SUMMARY OF THE INVENTION It is the object of the invention to increase the number of possible combinations by such a conversion that the number of bits per signal remains unchanged and the number of levels at which transmission takes place is increased. According to the invention this object is attained in such a manner that the l-bits are converted before being transmitted and that they are transmitted at two levels, such as potentials, amplitudes or frequencies, different from the level at which the O-bits are transmitted, the number of l bits transmitted at one level and the number of l-bits transmitted at'the other level exhibiting a constant ratio. If in acode of which a signal consists of three 0- bitsand four l-bits, two lbits are transmitted at one level and the remaining two l-bits at another level, the two levels difi'en ing from the level at which the 0-bits are transmitted, there will be formed a ternary code with (7!/3!2l2!)=2l0 possible combinations.

By the system according to the invention it is achieved that the number of possible combinations is increased without increasing the number of bits of the signals. Further the protection of the signals is improved because besides the check on the 0-bit! I -bit ratio ='three-fourths, a check on the 2/2 ratio of the l-bits can be carried out. Further, by choosing an even ratio for the two l-bit levels, the DC component can be suppressed.

BRIEF DESCRIPTION OF THE VIEWS The above-mentionediand other features, objects, and advantages, and the manner of attaining them are described more specifically below by reference to an embodiment of this invention shown in the accompanying drawings,'wherein:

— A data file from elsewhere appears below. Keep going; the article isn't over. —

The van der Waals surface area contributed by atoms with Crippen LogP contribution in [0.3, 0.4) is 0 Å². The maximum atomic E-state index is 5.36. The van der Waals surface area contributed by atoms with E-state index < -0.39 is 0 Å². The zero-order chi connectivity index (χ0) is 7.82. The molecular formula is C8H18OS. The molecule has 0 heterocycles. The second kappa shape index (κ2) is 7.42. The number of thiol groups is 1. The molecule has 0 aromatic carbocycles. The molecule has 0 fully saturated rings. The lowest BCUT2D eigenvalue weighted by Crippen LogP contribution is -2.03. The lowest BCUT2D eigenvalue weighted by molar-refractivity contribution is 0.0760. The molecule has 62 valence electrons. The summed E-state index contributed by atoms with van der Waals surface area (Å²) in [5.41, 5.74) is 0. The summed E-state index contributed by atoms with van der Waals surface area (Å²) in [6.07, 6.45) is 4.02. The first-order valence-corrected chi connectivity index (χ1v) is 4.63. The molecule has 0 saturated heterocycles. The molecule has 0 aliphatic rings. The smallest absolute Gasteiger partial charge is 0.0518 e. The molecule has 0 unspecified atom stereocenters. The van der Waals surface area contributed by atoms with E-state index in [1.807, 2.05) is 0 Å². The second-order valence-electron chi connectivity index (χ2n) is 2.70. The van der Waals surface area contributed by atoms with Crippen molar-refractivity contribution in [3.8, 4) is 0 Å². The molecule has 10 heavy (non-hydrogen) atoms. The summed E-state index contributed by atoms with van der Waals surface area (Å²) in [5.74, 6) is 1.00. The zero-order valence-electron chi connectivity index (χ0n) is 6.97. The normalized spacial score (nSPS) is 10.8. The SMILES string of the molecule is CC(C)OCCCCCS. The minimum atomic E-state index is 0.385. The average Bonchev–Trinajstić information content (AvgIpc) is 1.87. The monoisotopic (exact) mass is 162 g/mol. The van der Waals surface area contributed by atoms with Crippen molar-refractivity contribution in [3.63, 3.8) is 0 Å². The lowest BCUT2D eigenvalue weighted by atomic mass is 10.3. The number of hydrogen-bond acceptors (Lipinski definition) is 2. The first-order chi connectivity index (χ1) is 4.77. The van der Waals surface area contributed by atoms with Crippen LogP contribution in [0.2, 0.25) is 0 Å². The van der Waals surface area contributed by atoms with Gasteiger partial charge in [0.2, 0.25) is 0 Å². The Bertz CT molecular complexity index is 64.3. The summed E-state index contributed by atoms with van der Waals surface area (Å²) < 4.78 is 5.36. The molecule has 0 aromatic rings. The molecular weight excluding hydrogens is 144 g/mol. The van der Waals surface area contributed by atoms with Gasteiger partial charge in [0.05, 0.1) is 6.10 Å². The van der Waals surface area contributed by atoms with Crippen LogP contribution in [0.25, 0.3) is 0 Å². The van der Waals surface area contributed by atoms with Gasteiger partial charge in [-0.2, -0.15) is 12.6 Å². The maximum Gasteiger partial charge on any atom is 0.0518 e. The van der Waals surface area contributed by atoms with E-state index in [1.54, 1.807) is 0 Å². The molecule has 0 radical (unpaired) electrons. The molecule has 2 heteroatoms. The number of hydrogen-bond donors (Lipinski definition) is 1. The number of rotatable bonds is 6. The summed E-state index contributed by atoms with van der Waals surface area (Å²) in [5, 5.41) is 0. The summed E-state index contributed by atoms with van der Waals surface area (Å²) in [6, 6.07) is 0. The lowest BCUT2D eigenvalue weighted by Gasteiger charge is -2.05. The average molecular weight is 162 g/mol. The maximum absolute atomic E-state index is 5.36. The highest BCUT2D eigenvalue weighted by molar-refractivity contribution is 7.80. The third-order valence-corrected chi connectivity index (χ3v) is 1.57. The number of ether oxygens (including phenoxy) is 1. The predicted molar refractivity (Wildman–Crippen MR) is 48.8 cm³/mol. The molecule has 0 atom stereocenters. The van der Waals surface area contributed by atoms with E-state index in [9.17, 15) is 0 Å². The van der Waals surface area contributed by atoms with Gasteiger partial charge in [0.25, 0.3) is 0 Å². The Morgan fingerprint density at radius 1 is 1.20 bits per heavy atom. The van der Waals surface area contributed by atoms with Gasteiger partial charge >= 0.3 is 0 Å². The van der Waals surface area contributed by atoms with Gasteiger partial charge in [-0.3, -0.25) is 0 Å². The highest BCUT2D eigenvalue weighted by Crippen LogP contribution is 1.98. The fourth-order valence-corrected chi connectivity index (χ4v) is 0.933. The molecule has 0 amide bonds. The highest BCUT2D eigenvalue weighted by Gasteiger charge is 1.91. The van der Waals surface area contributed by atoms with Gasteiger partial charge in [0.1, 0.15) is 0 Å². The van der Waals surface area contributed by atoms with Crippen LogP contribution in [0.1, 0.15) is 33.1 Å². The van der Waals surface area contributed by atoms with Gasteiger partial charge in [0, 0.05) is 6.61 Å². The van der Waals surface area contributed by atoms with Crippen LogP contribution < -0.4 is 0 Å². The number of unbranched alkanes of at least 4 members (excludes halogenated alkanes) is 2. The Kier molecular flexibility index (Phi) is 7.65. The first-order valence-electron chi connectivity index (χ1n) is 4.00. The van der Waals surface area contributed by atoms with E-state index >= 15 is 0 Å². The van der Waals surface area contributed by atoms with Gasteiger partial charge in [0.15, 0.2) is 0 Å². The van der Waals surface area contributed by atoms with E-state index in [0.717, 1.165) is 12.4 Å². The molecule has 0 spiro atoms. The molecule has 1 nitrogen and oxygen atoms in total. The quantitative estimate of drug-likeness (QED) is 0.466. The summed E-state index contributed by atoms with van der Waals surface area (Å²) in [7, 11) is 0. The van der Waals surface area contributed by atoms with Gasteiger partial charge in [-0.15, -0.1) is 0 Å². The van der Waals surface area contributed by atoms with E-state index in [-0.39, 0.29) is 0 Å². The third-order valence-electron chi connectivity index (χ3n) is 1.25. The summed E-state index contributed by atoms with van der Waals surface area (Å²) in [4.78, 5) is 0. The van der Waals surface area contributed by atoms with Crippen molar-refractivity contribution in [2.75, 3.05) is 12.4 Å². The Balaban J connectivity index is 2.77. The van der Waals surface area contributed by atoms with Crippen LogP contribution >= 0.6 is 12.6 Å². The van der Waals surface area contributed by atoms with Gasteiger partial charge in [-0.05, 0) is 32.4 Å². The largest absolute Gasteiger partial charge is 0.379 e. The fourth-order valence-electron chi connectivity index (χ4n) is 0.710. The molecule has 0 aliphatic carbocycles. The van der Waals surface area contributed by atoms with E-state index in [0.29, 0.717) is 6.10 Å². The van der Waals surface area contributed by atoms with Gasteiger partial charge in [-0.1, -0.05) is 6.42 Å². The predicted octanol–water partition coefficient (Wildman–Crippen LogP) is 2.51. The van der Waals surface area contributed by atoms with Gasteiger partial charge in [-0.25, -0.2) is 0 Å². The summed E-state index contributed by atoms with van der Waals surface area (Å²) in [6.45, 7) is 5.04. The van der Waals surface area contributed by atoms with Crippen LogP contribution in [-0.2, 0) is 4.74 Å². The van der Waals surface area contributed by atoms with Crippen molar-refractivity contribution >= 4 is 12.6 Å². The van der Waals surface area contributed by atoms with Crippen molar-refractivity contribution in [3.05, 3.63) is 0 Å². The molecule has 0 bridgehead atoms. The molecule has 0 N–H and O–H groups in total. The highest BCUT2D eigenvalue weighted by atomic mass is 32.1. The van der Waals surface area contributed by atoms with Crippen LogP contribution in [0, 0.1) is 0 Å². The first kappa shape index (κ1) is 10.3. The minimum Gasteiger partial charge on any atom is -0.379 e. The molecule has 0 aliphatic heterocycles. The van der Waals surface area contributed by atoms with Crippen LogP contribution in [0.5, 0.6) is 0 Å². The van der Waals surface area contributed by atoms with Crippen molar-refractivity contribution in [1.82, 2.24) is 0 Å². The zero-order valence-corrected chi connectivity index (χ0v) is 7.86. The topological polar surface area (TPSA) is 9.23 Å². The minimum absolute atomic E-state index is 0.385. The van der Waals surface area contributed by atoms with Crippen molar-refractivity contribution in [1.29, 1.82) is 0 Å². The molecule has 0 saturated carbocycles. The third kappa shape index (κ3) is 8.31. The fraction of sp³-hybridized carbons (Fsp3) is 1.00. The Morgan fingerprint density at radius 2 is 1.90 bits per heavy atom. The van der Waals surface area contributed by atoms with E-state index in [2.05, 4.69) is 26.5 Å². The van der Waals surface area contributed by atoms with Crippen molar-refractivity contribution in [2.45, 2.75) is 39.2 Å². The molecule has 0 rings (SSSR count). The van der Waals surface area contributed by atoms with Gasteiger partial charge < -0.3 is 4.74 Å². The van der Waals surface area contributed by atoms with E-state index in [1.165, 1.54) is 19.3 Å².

FIG. I is a schematic block wiring diagram of one embodiment of a binary to ternary code converter according to this invention;

FIGS. la and II: are of Tables 1 and 2, respectively, of the operation of the triggers inthe part C0 2 shown in FIG. 1;

FIG. 2 is a more detailed block wiring diagram of the constant ratio 1 to 0-bit code converter part Co 1 shown in FIG. I; and

FIG. 3 is a wave form diagram of the convention control pulses employed in the circuit of FIG. 2.

DETAILEDDESCRIPTION'OF A PREFERRED EMBODIMENT In FIG. 1. block 8 represents the source of infonnation from which the original 7-bit signal is drawn. By temporarily closing the contacts I through 7, polarities corresponding to the ap plied bits are passed to the converter. The first 5 bits ofa 7-bit signal go to thefirst part Co 1 of the converter, where they are converted into 7 bits, of which three are 0bits and four are I- bits. The 7-bit signal thus formed leaves the first part of the converter via the device designated by K, from where the bits are led sequentially via an amplifier VI to a polarized relay KE.